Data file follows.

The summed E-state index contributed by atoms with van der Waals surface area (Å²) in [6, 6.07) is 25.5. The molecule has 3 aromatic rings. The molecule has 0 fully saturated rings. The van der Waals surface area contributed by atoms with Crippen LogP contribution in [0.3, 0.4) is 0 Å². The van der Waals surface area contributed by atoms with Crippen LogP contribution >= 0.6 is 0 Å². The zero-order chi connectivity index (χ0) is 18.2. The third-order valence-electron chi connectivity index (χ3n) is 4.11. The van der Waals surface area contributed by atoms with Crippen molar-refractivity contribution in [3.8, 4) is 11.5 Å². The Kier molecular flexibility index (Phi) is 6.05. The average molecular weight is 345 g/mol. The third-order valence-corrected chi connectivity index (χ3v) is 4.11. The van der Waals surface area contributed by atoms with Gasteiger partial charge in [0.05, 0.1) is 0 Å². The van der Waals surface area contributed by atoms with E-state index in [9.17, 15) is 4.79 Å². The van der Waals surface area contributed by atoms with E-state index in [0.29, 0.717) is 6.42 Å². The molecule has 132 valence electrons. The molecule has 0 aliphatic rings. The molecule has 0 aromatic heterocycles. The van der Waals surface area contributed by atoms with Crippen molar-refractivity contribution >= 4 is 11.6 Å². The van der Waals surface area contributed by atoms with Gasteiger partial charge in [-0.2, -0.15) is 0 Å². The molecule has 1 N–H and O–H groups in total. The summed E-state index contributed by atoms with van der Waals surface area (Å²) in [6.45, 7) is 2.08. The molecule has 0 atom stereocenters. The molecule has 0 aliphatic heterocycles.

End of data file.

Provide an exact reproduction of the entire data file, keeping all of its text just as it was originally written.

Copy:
The summed E-state index contributed by atoms with van der Waals surface area (Å²) in [6, 6.07) is 25.5. The molecule has 3 aromatic rings. The molecule has 0 fully saturated rings. The van der Waals surface area contributed by atoms with Crippen LogP contribution in [0.3, 0.4) is 0 Å². The van der Waals surface area contributed by atoms with Crippen LogP contribution >= 0.6 is 0 Å². The zero-order chi connectivity index (χ0) is 18.2. The third-order valence-electron chi connectivity index (χ3n) is 4.11. The van der Waals surface area contributed by atoms with Crippen molar-refractivity contribution in [3.8, 4) is 11.5 Å². The Kier molecular flexibility index (Phi) is 6.05. The average molecular weight is 345 g/mol. The third-order valence-corrected chi connectivity index (χ3v) is 4.11. The van der Waals surface area contributed by atoms with Gasteiger partial charge in [0.05, 0.1) is 0 Å². The van der Waals surface area contributed by atoms with E-state index in [9.17, 15) is 4.79 Å². The van der Waals surface area contributed by atoms with E-state index in [0.29, 0.717) is 6.42 Å². The molecule has 132 valence electrons. The molecule has 0 aliphatic rings. The molecule has 0 aromatic heterocycles. The van der Waals surface area contributed by atoms with Crippen molar-refractivity contribution >= 4 is 11.6 Å². The van der Waals surface area contributed by atoms with Gasteiger partial charge in [-0.2, -0.15) is 0 Å². The molecule has 1 N–H and O–H groups in total. The summed E-state index contributed by atoms with van der Waals surface area (Å²) in [6.45, 7) is 2.08. The molecule has 0 atom stereocenters. The molecule has 0 aliphatic heterocycles.